Financial Disputes in Syariah Court: Dividing Matrimonial Assets


Financial Disputes in Syariah Court

Financial disputes in terms of matrimonial assets are resolved only at the syariah court for muslims. All other financial disputes are dealth with at the civil courts. It is important to know that all assets acquired after marriage are matrimonial assets. These include monies in the bank, cpf account, insurance and properties be it in joint or single names. Even if an asset is not held under joint names, it may still be considered a matrimonial asset. There are many thing that the court will take into account when dividing matrimonial assets. A non exhaustive list is as follows:

You may take a look at section 52(8) of the administration of muslim law act which lists the following as factors:

(8) It is the duty of the Court in deciding whether to exercise its powers under subsection (7) and, if so, in what manner, to have regard to all the circumstances of the case, including the following matters:

(a) the extent of the contributions made by each party in money, property or work towards acquiring, improving or maintaining the property;

(b) any debt owing or obligation incurred or undertaken by either party for their joint benefit or for the benefit of any child of the parties;

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[Act 11 of 2022 wef 17/08/2022]

(C) the needs of the children (if any) of the parties;

[Act 11 of 2022 wef 17/08/2022]

(d) the extent of the contributions made by each party to the welfare of the family, including looking after the home or caring for the family or any aged or infirm relative or dependant of either party;

(e) any agreement between the parties with respect to the ownership and division of the property made in contemplation of divorce;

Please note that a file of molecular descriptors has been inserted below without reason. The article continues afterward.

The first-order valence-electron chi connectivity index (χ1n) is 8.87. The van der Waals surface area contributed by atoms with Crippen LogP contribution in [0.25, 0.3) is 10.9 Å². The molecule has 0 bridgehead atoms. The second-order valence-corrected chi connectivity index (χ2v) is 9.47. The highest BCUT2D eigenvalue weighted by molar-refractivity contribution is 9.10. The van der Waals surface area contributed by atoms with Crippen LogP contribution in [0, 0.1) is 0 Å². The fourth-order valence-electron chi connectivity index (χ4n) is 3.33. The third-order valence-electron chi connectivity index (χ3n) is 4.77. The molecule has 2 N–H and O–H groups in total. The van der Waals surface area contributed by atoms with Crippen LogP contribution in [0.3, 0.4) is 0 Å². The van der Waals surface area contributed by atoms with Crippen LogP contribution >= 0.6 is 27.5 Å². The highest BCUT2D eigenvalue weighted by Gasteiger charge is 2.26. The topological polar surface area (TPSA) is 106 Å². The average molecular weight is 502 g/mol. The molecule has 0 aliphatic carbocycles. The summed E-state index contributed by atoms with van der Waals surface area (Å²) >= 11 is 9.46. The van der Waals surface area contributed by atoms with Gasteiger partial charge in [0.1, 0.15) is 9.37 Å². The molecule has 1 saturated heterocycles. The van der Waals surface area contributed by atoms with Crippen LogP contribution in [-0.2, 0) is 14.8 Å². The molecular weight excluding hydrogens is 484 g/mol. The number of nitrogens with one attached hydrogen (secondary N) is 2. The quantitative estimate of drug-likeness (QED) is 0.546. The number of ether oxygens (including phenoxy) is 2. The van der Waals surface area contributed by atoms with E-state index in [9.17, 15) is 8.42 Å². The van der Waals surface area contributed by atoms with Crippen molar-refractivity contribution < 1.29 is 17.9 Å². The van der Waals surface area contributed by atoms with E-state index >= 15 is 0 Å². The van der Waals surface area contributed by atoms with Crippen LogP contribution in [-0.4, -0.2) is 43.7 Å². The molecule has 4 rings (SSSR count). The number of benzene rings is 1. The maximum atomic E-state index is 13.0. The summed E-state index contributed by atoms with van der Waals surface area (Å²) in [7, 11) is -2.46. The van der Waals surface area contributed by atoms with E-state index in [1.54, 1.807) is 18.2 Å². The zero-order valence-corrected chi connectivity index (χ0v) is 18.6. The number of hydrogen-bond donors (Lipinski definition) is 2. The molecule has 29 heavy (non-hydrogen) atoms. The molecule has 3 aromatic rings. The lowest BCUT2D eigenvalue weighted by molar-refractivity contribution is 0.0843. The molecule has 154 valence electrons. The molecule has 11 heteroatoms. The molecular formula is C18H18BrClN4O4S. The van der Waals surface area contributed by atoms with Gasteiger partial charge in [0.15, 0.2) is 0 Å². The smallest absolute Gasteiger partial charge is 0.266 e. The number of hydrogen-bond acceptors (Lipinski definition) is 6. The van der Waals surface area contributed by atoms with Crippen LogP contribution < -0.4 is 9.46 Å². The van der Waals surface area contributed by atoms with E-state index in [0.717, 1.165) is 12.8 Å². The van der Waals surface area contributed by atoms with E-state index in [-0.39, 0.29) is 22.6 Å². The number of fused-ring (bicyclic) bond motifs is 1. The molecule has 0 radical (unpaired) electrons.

(f) any period of rent-free occupation or other benefit enjoyed by one party in the matrimonial home to the exclusion of the other party; 

(g) the giving of assistance or support by one party to the other party (whether or not of a material kind), including the giving of assistance or support which aids the other party in the carrying on of his or her occupation or business;

(h) the income, earning capacity, property and other financial resources which each of the parties has or is likely to have in the foreseeable future;

(i) the financial needs, obligations and responsibilities which each of the parties has or is likely to have in the foreseeable future;

(j) the standard of living enjoyed by the family before the breakdown of the marriage;

(k) the age of each party and the duration of the marriage;

(l) any physical or mental disability of either of the parties;

(m) the value to either of the parties of any benefit (such as a pension) which, by reason of the dissolution or annulment of the marriage, that party will lose the chance of acquiring.

We must not assume that there will be a 50:50 division. It is also important to note that in short childless marriages, the wife may only be able to claim mutaah and nafkah iddah and not a higher share of the house. It will likely be based on direct contribution which means if you paid 30% for the house, you get 30% of the profit.

Mutaah is also based on the salary of the husband generally. Mutaah is not a measurement of our daily expenses. It is like a gift. Generally is a man makes 3k a month, mutaah may be anywhere between 4 to 5 dollars a day. 

Last but not least do that note that some.assets bought before marriage may be considered a matrimonial asset subject to certain conditions.

Contact a lawyer for detailed advice. 

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Mohammad Rizuan

Rizuan has a practice that deals in a wide area of practice including but not limited to Civil and Criminal Litigation, Family Litigation and Syariah Divorces.

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